Isolation of CD248-expressing stromal vascular fraction for targeted improvement of wound healing. Wound repair and regeneration Brett, E., Zielins, E. R., Chin, M., Januszyk, M., Blackshear, C. P., Findlay, M., Momeni, A., Gurtner, G. C., Longaker, M. T., Wan, D. C. 2017


Wound healing remains a global issue of disability, cost, and health. Addition of cells from the stromal vascular fraction (SVF) of adipose tissue has been shown to increase the rate of full thickness wound closure. This study aimed to investigate the angiogenic mechanisms of CD248+ SVF cells in the context of full thickness excisional wounds. Single cell transcriptional analysis was used to identify and cluster angiogenic gene-expressing cells, which was then correlated with surface marker expression. SVF cells isolated from human lipoaspirate were FACS sorted based on the presence of CD248. Cells were analyzed for angiogenic gene expression and ability to promote microvascular tubule formation in vitro. Following this, 6mm full thickness dermal wounds were created on the dorsa of immunocompromised mice and then treated with CD248+, CD248-, or unsorted SVF cells delivered in a pullalan-collagen hydrogel or the hydrogel alone. Wounds were measured every other day photometrically until closure. Wounds were also evaluated histologically at 7 and 14 days post-wounding and when fully healed to assess for reepithelialization and development of neovasculature. Wounds treated with CD248+ cells healed significantly faster than other treatment groups, and at 7 days, had quantitatively more reepithelialization. Concurrently, immunohistochemistry of CD31 revealed a much higher presence of vascularity in the CD248+ SVF cells treated group at the time of healing and at 14 days post-op, consistent with a pro-angiogenic effect of CD248+ cells in vivo. Therefore, using CD248+ pro-angiogenic cells obtained from SVF presents a viable strategy in wound healing by promoting increased vessel growth in the wound.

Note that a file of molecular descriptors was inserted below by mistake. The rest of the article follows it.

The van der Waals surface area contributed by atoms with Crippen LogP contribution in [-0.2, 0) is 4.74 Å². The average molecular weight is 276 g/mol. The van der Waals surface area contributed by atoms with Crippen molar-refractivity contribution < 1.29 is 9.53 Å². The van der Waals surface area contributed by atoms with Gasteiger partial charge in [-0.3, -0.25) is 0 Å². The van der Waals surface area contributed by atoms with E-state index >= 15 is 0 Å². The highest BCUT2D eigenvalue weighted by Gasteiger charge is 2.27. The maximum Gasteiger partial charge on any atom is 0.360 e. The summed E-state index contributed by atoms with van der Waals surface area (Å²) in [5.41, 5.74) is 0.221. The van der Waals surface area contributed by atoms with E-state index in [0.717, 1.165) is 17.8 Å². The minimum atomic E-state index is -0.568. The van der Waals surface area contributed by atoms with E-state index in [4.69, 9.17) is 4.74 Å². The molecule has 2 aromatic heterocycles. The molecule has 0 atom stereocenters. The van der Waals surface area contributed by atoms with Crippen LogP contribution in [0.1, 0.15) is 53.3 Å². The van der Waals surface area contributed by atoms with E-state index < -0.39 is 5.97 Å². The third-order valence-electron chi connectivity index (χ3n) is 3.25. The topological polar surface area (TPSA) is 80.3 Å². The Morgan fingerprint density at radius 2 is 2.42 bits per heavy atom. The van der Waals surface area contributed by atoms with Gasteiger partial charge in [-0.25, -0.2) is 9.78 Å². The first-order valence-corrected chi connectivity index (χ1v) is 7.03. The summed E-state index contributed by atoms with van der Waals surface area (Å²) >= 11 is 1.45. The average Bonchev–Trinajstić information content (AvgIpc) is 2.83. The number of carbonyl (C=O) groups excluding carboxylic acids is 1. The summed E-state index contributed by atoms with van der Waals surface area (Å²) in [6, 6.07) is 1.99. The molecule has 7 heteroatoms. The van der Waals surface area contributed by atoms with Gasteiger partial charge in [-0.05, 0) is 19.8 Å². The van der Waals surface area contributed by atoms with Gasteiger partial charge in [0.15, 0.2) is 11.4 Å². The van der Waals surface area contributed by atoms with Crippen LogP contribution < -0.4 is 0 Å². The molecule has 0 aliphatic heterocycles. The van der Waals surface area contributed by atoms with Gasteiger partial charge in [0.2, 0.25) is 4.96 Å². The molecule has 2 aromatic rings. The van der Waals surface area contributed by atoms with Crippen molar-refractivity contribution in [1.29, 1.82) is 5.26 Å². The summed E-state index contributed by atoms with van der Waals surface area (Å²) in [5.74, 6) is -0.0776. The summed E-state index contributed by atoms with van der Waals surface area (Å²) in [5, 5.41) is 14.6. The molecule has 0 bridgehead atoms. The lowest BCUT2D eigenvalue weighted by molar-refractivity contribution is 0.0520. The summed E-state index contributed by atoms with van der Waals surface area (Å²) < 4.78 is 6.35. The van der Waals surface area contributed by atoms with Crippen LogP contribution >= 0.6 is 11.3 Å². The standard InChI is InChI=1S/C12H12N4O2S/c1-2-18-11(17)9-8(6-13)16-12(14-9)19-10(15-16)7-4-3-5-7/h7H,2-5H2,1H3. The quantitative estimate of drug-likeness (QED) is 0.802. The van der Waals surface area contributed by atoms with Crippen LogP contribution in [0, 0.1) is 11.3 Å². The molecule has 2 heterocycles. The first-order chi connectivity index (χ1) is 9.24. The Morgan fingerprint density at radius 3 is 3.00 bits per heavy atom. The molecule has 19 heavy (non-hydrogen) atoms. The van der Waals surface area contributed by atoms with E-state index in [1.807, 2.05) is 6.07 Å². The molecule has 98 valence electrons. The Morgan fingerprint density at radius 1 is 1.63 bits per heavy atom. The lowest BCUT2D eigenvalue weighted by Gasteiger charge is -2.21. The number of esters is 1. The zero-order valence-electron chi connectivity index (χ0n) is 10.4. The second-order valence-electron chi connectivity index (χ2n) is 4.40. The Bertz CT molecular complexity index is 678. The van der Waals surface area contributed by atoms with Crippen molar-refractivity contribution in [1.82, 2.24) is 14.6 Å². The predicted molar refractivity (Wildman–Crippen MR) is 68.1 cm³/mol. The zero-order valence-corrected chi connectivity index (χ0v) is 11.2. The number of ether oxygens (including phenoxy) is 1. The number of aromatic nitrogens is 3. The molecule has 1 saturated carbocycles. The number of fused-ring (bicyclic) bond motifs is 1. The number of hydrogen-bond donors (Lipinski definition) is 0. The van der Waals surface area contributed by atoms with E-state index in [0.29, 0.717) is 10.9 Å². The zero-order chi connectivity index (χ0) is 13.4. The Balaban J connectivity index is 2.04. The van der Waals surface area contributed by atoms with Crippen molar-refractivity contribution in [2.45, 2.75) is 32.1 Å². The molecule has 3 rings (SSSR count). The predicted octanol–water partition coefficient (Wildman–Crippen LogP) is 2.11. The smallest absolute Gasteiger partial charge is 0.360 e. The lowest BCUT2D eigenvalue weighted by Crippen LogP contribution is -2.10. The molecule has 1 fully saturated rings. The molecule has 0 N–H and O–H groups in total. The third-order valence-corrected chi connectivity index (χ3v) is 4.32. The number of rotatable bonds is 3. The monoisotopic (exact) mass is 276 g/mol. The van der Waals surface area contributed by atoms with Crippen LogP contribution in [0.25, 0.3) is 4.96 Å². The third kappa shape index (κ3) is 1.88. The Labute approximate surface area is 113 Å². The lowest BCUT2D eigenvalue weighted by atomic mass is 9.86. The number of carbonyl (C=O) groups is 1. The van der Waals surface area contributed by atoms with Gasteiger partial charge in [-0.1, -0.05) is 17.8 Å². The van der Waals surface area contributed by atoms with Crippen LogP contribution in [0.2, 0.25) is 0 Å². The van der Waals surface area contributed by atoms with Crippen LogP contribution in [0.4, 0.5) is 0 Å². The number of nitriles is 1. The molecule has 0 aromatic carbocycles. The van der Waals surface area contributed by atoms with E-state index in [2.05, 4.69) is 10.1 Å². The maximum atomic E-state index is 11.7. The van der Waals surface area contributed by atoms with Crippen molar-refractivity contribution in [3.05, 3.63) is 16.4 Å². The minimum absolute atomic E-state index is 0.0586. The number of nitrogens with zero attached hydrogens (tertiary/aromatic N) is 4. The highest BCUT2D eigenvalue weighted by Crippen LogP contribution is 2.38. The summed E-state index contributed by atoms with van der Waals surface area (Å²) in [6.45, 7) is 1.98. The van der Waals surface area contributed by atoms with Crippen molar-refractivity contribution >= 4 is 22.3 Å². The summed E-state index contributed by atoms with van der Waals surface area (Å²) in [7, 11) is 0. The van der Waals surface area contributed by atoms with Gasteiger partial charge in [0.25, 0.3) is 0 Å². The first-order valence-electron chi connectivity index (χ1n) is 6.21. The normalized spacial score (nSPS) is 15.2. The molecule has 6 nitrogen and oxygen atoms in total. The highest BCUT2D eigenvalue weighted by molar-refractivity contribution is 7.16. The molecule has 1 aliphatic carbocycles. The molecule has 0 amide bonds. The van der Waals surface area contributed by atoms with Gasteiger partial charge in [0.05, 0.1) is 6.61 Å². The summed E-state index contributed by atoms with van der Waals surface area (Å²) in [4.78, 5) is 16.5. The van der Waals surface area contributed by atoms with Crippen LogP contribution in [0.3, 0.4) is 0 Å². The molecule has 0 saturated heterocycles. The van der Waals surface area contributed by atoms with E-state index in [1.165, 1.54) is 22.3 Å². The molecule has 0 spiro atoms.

View details for DOI 10.1111/wrr.12542

View details for PubMedID 28464475